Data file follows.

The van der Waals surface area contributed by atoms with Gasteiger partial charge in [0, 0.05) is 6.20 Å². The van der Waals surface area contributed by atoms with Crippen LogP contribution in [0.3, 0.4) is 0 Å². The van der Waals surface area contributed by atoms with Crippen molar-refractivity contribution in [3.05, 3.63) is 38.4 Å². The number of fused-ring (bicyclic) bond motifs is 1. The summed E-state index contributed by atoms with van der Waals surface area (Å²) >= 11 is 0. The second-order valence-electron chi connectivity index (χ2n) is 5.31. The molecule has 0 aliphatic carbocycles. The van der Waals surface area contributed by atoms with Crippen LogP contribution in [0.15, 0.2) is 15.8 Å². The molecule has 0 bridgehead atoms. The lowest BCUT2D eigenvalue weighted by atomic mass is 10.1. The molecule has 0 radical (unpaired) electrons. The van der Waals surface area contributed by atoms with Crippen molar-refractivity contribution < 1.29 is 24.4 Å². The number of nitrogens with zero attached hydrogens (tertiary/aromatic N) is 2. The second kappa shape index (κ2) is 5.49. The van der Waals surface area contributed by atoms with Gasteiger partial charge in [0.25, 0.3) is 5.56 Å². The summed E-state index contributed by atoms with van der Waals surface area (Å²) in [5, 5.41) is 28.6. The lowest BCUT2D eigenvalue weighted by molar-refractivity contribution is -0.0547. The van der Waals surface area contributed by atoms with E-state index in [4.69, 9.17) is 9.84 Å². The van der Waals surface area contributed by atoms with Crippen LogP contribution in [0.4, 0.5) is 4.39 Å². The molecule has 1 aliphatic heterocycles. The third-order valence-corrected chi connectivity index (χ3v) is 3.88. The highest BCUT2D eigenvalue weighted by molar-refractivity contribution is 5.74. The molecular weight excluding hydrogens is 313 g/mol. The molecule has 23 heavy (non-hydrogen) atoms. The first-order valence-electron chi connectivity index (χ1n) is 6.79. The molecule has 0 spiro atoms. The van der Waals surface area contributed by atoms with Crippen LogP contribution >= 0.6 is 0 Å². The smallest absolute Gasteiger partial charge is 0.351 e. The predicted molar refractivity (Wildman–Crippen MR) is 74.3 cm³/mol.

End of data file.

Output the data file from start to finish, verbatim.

The van der Waals surface area contributed by atoms with Gasteiger partial charge in [0, 0.05) is 6.20 Å². The van der Waals surface area contributed by atoms with Crippen LogP contribution in [0.3, 0.4) is 0 Å². The van der Waals surface area contributed by atoms with Crippen molar-refractivity contribution in [3.05, 3.63) is 38.4 Å². The number of fused-ring (bicyclic) bond motifs is 1. The summed E-state index contributed by atoms with van der Waals surface area (Å²) >= 11 is 0. The second-order valence-electron chi connectivity index (χ2n) is 5.31. The molecule has 0 aliphatic carbocycles. The van der Waals surface area contributed by atoms with Crippen LogP contribution in [0.15, 0.2) is 15.8 Å². The molecule has 0 bridgehead atoms. The lowest BCUT2D eigenvalue weighted by atomic mass is 10.1. The molecule has 0 radical (unpaired) electrons. The van der Waals surface area contributed by atoms with Crippen molar-refractivity contribution < 1.29 is 24.4 Å². The number of nitrogens with zero attached hydrogens (tertiary/aromatic N) is 2. The second kappa shape index (κ2) is 5.49. The van der Waals surface area contributed by atoms with Gasteiger partial charge in [0.25, 0.3) is 5.56 Å². The summed E-state index contributed by atoms with van der Waals surface area (Å²) in [5, 5.41) is 28.6. The lowest BCUT2D eigenvalue weighted by molar-refractivity contribution is -0.0547. The van der Waals surface area contributed by atoms with E-state index in [4.69, 9.17) is 9.84 Å². The van der Waals surface area contributed by atoms with Crippen LogP contribution in [0.4, 0.5) is 4.39 Å². The molecule has 1 aliphatic heterocycles. The third-order valence-corrected chi connectivity index (χ3v) is 3.88. The highest BCUT2D eigenvalue weighted by molar-refractivity contribution is 5.74. The molecular weight excluding hydrogens is 313 g/mol. The molecule has 23 heavy (non-hydrogen) atoms. The first-order valence-electron chi connectivity index (χ1n) is 6.79. The molecule has 0 spiro atoms. The van der Waals surface area contributed by atoms with Crippen LogP contribution >= 0.6 is 0 Å². The smallest absolute Gasteiger partial charge is 0.351 e. The predicted molar refractivity (Wildman–Crippen MR) is 74.3 cm³/mol.